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Past Tense: The Cocteau Diaries Volume 1 Paperback – October 31, 1988

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Editorial Reviews

From Publishers Weekly

Covering 1951-1952, this first publication in English of part of Cocteau's diaries chronicles what he was reading and writing; his activities as a poet, playwright, painter, filmmaker, designer of mosaics and tapestries; the people he saw (Colette in a wheelchair, Garbo in a restaurant, Matisse receiving acupuncture in bed) and those he dined with (Picasso and Stravinsky, the two men who had the greatest influence on him). Overwhelmed by requests, suffering constantly from an inflamed hand, Cocteau worked on a play (Bacchus, an oratorio text for Hindemith and drawings for Radiguet's novels, and traveled to Germany, Greece and Vienna. He comments on the abdication of King Farouk, lauds the novels of Dumas, criticizes Sartre's book on Genet ("The last chapters sink into a disgusting mud"), evaluates Maugham's success (it "comes from the fact that he writes on the level of the public. Nothing underneath. Nothing behind"), castigates Chagall and Soutine ("There is a collective hypnosis here and a taste for a certain 'subjective' scribbling"). His long reflections on Proust alone make the diary worth reading. First serial to the New York Times Book Review.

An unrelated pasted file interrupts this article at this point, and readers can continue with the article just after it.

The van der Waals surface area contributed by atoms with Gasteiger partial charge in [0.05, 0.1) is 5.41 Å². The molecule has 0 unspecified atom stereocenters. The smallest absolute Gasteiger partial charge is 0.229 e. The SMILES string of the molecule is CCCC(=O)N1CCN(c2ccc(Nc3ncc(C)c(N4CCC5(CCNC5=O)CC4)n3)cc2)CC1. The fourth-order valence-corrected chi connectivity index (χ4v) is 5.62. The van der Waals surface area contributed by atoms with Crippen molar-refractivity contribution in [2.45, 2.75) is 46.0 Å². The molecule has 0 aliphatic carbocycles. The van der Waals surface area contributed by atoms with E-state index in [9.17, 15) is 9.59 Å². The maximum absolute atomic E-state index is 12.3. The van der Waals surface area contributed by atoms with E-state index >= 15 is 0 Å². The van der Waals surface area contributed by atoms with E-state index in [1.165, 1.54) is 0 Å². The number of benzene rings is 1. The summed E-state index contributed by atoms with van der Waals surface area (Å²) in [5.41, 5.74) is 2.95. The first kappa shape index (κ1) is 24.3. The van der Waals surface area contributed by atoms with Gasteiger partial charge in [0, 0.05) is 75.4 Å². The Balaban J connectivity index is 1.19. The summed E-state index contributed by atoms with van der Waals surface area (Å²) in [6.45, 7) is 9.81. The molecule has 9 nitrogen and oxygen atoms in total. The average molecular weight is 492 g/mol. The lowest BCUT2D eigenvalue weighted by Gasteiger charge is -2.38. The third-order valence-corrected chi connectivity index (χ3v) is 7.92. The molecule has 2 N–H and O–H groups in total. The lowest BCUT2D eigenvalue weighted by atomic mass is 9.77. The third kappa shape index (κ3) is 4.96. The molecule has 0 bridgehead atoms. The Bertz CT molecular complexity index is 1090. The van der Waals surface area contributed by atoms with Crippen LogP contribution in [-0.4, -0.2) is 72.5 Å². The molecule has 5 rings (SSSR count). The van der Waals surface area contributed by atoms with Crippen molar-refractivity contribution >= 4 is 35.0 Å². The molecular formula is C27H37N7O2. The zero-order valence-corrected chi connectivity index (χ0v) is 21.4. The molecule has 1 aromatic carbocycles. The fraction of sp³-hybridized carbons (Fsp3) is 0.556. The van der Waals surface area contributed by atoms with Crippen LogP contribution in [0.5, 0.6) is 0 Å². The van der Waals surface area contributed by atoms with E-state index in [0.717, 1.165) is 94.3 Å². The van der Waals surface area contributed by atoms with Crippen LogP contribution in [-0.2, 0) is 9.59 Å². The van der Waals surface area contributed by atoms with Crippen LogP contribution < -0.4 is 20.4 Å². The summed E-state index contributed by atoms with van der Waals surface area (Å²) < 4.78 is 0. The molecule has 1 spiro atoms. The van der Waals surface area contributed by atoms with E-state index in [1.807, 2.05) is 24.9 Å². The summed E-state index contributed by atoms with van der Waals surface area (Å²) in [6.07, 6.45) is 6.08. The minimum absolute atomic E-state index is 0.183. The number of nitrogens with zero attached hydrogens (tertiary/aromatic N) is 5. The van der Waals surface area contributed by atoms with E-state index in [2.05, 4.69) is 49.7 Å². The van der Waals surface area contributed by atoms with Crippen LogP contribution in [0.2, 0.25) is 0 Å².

Copyright 1986 Reed Business Information, Inc. --This text refers to an out of print or unavailable edition of this title.

From Library Journal

For the last 13 years of his life Cocteau kept a diary, the existence of which was revealed only recently. This first in a projected series of volumes runs from the middle of 1951 through 1952, and finds him installed in a friend's villa on the Riviera. Fresh from the triumph of his finest work, the movie Orpheus , Cocteau maintains a prodigious level of activity: preparing a new play for production, shooting a "private film" for his hostess, lecturing, painting, dashing off articles. Too self-absorbed to chronicle his times, this most protean of writers instead chronicled himselfwith results that will nevertheless interest any student of his era.Grove Koger, Boise P.L., Id.
Copyright 1986 Reed Business Information, Inc. --This text refers to an out of print or unavailable edition of this title.

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